Lending changes-in-terms requirements vary based on the product. Credit card/non-home-secured open-end loans typically require 45 days advance notice for rate increases and other significant changes, such as changes to penalty fees, transaction fees, the grace period, or balance computation method. Certain changes can be made without customer notice, such as a termination of privileges resulting from a court agreement (unless fees or penalties are imposed). Significant credit card changes, with some exceptions, require the lender to provide the borrower the right to reject the change. In such situations, Regulation Z identifies several repayment options that the lender can utilize.
Home-secured open-end loans have less restrictive changes-in-terms requirements. Lenders must provide 15 days advance written notice for any change to a term identified in the account opening disclosure, or if the minimum payment is increased. Similar to open-end products, certain changes don’t require customer notification. In the event that the lender has to impose restrictions on advances or a credit limit, the notification can be provided within three business days, as long as specific reasons are given.
Written and Electronic Notification
Regardless of whether it’s a change to a deposit account or a loan account, institutions will want to ensure that their customer notification is done in written form. Impacted customers should be notified with the proper form of communication. For example, institutions offering impacted passbook accounts won’t be able to notify all customers through a “statement stuffer” message. Institutions should avoid simply sending out a copy of a new disclosure without explanation. Areas that have been changed should be clearly identified, whether by providing a cover letter or by clearly labeling it on the disclosure. Institutions notifying loan borrowers of a change via periodic statement will also want to review Regulation Z to ensure that the proper formatting and proximity rules are followed.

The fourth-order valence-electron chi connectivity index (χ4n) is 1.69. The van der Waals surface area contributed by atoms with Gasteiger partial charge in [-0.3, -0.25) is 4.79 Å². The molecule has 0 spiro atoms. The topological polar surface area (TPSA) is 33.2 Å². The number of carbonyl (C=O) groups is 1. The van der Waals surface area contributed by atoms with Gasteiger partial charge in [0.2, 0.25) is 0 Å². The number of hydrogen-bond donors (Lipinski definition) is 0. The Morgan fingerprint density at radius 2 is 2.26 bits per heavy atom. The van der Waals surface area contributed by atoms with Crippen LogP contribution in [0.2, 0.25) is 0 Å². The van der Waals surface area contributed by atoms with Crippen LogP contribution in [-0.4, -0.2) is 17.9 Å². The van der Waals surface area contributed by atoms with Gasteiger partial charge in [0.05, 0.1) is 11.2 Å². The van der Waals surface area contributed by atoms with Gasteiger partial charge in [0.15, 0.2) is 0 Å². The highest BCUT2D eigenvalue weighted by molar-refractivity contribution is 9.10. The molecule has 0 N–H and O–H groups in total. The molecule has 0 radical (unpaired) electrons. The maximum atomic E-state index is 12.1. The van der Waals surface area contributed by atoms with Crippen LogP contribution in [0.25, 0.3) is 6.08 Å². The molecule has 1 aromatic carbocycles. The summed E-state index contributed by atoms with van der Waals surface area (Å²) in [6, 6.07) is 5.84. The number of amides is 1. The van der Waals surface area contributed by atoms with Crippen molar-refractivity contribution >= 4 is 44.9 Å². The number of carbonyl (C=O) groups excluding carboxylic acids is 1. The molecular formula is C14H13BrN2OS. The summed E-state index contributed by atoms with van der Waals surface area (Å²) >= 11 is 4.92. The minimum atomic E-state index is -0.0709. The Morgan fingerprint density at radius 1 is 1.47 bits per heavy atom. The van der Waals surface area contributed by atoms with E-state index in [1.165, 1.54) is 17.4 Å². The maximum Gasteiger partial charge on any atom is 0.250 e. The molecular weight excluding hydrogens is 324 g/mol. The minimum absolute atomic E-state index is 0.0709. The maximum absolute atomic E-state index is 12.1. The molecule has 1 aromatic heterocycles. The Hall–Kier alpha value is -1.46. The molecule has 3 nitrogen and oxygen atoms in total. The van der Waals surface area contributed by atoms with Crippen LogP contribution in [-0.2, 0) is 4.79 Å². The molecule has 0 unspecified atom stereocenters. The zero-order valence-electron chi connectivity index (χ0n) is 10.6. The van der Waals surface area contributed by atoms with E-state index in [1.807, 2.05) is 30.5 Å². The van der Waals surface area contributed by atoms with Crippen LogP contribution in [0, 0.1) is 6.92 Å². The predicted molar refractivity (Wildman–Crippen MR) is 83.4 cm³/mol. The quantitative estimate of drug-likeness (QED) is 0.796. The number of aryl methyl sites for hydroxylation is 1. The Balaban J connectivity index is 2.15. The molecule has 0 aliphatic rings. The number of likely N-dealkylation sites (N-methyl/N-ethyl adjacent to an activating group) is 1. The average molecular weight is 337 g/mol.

As more customers utilize electronic means to open accounts and perform transactions, institutions can consider providing electronic notifications of changes in terms—but must ensure that they only do so for customers who already provided consent under ESIGN. Any electronic communication must be handled in the same medium already consented to. For example, a customer who consented only to email communication can’t be required to log on to a website to access a PDF document identifying the change. Whether or not it’s directly related to a change-in-terms notification, if hardware or software changes occur with respect to electronic communications, institutions need to follow ESIGN’s rules to obtain new consent before providing additional electronic documents.
Controls and Best Practices
Thorough Risk Assessments